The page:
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A CurtainUp Review
If There Is I Haven't Found It Yet
By Elyse Sommer
If Gyllenhaal thought this would allow him to avoid Broadway's post-show crowds wanting to have their programs signed, the mob outside the Laura Pells the night I was there says otherwise. Neither should Gyllenhaal's fans expect him to be the indisputable star of If There Is I Haven't Found It aYet. Though his character is the catalyst that gets the plot boiling in Nick Payne's grammatically incorrect and awkwardly titled dark comedy this is not a star vehicle. Each character of the 4-member ensemble is equally important in establishing the dysfunctional mom-dad-daughter (Michelle Gomez, Brian E. O'Byrne, Annie Funke) and uncle (Gyllenhaal) as symbols of the state of the world.
Bryan O'Byrne's George is the play's often ludicrously amusing husband and dad. His head up in the clouds academic is so concerned about the damage resulting from our consumer society's carbon footprint, that he can't see that a holiday involving a plane trip is more important than his often ridiculous focus on planet saving. As his wife Fiona sees it, George's obsessive insistence on environmental correctness and time spent finishing a book called How Green Are Your Tomatoes? may help to keep the planet green, but it's making their marriage increasingly barren.
So we have George off in his own world, Fiona angry about his not being more in hers and distracted with her own career as a high school drama teacher. That leaves neither of them really attuned to their obese teenaged daughter's intense unhappiness. While Fiona recognizes Anna's vulnerability enough to transfer her to her own school, this has only exacerbated the girl's misery via heavy duty bullying from some of her classmates.
Enter into this fraught family set-up the box office ticket attraction, as George's younger brother Terry, a drifter who can't seem to stay in one place. Gyllenhaal's thick working class bloke accent is spot-on though too often hard to understand. His vocabulary is not just peppered with but dominated by the F-word. Yet his Terry is funny and appealing.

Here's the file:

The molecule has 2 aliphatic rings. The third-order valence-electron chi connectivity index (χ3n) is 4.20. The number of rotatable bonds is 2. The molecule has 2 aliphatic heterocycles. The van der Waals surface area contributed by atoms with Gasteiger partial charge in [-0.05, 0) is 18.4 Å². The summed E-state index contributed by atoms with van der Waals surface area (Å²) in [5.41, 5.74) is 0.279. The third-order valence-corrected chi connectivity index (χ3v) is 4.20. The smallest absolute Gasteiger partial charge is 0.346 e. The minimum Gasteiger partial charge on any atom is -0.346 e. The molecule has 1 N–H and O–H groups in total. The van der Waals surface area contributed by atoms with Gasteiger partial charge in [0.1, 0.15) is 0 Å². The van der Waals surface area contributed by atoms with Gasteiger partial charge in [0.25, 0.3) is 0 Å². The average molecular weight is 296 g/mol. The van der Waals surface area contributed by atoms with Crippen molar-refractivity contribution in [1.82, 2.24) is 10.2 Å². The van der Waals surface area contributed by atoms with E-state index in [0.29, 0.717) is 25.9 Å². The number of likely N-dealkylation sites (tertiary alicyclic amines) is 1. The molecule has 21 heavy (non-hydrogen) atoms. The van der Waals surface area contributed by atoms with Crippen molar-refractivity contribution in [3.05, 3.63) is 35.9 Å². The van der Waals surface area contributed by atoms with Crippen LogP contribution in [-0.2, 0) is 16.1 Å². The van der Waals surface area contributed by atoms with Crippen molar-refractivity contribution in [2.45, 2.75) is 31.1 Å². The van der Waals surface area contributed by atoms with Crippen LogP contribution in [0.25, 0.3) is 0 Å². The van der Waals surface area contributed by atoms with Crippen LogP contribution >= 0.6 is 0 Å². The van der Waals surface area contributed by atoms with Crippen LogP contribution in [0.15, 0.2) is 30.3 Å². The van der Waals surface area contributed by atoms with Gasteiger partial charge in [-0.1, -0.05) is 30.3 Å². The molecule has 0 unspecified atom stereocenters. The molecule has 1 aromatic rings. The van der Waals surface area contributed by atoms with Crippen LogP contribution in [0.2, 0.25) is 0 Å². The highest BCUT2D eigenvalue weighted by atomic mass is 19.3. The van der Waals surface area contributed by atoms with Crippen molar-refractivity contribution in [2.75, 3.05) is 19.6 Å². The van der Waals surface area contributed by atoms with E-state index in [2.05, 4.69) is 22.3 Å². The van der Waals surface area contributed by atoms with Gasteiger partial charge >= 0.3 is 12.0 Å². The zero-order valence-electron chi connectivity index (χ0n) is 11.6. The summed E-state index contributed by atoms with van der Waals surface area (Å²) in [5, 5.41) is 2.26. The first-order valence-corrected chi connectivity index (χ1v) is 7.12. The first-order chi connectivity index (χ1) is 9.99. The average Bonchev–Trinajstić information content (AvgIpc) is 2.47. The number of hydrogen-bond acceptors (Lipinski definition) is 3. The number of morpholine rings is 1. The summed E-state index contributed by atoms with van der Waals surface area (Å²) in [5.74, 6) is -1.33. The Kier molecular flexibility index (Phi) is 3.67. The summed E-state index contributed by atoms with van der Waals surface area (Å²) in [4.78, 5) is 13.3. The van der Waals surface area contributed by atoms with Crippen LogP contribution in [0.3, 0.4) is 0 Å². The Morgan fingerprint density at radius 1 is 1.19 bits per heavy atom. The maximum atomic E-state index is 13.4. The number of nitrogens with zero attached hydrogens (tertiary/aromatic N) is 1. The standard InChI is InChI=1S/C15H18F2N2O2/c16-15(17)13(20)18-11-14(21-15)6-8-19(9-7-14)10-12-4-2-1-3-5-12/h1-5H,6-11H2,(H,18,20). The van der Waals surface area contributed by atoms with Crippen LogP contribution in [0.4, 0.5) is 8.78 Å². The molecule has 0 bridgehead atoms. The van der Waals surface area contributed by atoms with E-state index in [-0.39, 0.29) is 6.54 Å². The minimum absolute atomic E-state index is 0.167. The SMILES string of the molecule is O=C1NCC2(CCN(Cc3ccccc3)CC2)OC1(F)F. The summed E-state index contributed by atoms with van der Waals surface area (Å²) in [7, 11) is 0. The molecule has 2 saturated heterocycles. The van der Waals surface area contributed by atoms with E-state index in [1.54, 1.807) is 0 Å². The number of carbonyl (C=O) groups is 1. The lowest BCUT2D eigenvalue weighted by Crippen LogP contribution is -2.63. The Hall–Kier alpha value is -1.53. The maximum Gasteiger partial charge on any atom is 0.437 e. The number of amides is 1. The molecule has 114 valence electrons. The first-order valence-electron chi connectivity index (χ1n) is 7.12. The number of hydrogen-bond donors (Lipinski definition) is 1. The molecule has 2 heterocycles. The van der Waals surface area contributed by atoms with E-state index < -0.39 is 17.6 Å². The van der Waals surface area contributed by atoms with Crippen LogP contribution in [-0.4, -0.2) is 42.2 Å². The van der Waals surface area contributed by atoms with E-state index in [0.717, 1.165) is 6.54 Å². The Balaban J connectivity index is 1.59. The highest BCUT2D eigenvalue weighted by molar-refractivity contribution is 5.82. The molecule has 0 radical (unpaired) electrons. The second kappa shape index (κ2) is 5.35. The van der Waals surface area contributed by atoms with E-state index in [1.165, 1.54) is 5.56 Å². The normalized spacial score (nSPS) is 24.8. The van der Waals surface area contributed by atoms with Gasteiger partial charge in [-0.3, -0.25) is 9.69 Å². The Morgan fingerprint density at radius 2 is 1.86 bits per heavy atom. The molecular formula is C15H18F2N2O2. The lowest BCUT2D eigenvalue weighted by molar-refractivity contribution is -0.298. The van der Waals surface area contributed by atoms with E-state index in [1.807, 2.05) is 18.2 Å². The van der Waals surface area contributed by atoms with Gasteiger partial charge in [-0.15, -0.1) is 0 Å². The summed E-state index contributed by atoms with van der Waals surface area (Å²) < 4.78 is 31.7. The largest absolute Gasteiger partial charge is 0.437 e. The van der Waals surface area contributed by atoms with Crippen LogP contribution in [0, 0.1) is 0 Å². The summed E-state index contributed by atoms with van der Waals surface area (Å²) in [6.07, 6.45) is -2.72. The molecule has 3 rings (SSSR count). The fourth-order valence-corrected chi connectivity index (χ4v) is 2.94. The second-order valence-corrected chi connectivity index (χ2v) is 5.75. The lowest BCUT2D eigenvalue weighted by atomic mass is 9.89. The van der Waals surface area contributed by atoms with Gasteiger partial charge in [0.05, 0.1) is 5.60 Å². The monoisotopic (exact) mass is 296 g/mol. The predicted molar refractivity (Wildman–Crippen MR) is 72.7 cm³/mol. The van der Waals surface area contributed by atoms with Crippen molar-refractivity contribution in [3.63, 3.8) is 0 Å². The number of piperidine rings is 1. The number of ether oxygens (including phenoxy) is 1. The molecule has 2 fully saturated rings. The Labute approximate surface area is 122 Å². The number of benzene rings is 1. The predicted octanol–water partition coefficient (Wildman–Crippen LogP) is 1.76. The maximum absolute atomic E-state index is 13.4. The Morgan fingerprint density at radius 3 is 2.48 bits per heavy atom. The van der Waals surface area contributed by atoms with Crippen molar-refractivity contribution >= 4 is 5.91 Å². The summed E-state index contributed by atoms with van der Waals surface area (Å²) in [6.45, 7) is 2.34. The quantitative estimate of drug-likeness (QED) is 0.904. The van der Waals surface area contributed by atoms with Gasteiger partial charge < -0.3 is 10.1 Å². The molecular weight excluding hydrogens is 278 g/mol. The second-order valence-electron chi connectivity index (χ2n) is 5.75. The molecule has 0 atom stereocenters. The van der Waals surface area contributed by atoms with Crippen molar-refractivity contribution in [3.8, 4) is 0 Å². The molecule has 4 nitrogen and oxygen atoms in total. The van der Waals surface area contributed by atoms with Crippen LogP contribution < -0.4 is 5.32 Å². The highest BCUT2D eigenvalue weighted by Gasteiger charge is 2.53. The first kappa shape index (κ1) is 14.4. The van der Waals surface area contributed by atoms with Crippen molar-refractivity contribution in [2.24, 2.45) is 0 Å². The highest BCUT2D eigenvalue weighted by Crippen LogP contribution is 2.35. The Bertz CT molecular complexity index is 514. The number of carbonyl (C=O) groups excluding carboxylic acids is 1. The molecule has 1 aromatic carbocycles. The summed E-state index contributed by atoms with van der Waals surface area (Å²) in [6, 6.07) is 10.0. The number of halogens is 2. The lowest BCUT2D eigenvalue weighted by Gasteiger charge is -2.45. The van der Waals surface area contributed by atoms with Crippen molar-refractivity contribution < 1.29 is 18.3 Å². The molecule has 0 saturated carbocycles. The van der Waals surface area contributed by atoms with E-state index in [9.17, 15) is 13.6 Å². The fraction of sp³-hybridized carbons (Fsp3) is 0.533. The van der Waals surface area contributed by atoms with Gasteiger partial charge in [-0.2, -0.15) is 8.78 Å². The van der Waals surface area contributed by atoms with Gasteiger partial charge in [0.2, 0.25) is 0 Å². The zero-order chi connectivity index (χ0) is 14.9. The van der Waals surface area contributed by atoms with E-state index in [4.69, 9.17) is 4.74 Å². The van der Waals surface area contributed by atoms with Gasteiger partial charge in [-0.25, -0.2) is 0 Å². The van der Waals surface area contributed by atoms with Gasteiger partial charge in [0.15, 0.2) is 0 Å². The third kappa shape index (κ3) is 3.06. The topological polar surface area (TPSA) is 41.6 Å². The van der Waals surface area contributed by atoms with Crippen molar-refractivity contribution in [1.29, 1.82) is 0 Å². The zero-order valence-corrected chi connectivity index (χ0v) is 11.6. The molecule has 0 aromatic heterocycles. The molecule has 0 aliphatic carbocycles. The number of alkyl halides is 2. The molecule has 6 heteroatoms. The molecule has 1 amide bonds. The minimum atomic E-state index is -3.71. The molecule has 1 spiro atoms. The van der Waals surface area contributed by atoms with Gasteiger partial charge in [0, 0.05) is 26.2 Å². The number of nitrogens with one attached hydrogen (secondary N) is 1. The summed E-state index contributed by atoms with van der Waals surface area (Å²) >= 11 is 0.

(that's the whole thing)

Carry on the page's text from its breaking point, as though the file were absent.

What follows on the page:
What's brought Terry back to his more educated brother's house is the torch he's carrying for Fiona's talked about but never seen cousin. Not that any rekindling of their romance is likely. Shenot only ditched Terry but is seeing someone else. His own heartbroken and unsettled status makes Terry keenly aware of his niece's misery and pay her some of the attention she so desperately needs. But while Terry is smart enough to see that Anna's big problem is parental neglect and misunderstanding, his own efforts help her turn out to be a mess that ends up doing more harm than good. He fails to realize that their kinship arouses Anna's sexuality and not only lets her persuade him to keep her date made over the internet a secret, but inappropriately arms her with a condom.
The aftermath ot Terry and Anna's kinship are catastrophic. The intermingling dysfunctions unravel through some devastatingly painful scenes, as well as some quite funny ones. A particularly hilarious episode sees George finally tries to get to know his daughter over a meal in an Indian restaurant.
While all the performances are good, it's Annie Funke's Anna who breaks your heart and Gyllenhaal's Terry who is Payne's most compelling and complex character. Gyllenhaal is eminently watchable as he navigates between his character's potty-mouthed surface and his deeper feelings of anger, empathy and yearning.
Beowulf Boritt's watery set can be taken as a visual symbol of a world drowning as a result of global warming, Her set pieces also smack of symbolism. At first everything is assembled into a heap at the center of the stage. That mountain of "Stuff" is reminiscent of a Shepardesque fight scene that's been cleaned up. Once O'Byrne has delivers the first of his excellent bookend monologue, the actors gradually pull chairs, tables, etc. from that assemblage as called for by the script. When the hauled out props are no longer needed, they're tossed into the water filled basin at the foot of the stage. This somewhat improvisational stage business is fascinating and a though it tends to compete for attention with the actors and even the play itself.
There's nothing terribly new about the problems explored, but so what, if they're as entertainingly presented and well acted as If There Is I Haven't Found it is. The question Payne's title seems to ask is "how to improve the way we live?" His answer, which really isn't an answer, is that it may just be best to start looking at meltdown dangers right in your own home.
To read a review of Nick Payen's most recent and much praised Constellation, also directed by Michael Longhurst, go here.
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